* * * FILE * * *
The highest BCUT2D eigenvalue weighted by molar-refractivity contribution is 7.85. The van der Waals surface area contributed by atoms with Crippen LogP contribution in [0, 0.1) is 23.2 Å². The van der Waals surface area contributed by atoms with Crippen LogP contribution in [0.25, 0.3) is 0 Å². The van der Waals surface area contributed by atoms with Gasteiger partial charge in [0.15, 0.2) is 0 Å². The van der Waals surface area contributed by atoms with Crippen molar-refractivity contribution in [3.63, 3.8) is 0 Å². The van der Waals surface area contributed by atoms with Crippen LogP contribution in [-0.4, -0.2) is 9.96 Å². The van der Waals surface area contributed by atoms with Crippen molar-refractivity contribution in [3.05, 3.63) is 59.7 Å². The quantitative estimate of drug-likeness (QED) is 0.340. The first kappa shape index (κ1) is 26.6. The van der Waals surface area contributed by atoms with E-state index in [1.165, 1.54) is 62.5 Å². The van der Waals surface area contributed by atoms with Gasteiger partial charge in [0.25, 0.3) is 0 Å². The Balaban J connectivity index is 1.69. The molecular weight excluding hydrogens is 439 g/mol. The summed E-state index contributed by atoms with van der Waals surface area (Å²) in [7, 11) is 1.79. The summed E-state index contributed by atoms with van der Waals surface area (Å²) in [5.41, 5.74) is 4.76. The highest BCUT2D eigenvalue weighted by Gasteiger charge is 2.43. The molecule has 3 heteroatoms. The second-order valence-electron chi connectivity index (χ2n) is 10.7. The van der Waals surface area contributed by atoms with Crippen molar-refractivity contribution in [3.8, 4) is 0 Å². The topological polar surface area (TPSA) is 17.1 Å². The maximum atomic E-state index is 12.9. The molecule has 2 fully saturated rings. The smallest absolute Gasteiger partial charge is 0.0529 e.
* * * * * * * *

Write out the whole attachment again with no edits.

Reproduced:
The highest BCUT2D eigenvalue weighted by molar-refractivity contribution is 7.85. The van der Waals surface area contributed by atoms with Crippen LogP contribution in [0, 0.1) is 23.2 Å². The van der Waals surface area contributed by atoms with Crippen LogP contribution in [0.25, 0.3) is 0 Å². The van der Waals surface area contributed by atoms with Gasteiger partial charge in [0.15, 0.2) is 0 Å². The van der Waals surface area contributed by atoms with Crippen molar-refractivity contribution in [3.63, 3.8) is 0 Å². The van der Waals surface area contributed by atoms with Crippen LogP contribution in [-0.4, -0.2) is 9.96 Å². The van der Waals surface area contributed by atoms with Crippen molar-refractivity contribution in [3.05, 3.63) is 59.7 Å². The quantitative estimate of drug-likeness (QED) is 0.340. The first kappa shape index (κ1) is 26.6. The van der Waals surface area contributed by atoms with E-state index in [1.165, 1.54) is 62.5 Å². The van der Waals surface area contributed by atoms with Gasteiger partial charge in [0.25, 0.3) is 0 Å². The Balaban J connectivity index is 1.69. The molecular weight excluding hydrogens is 439 g/mol. The summed E-state index contributed by atoms with van der Waals surface area (Å²) in [7, 11) is 1.79. The summed E-state index contributed by atoms with van der Waals surface area (Å²) in [5.41, 5.74) is 4.76. The highest BCUT2D eigenvalue weighted by Gasteiger charge is 2.43. The molecule has 3 heteroatoms. The second-order valence-electron chi connectivity index (χ2n) is 10.7. The van der Waals surface area contributed by atoms with Crippen molar-refractivity contribution in [3.8, 4) is 0 Å². The topological polar surface area (TPSA) is 17.1 Å². The maximum atomic E-state index is 12.9. The molecule has 2 fully saturated rings. The smallest absolute Gasteiger partial charge is 0.0529 e.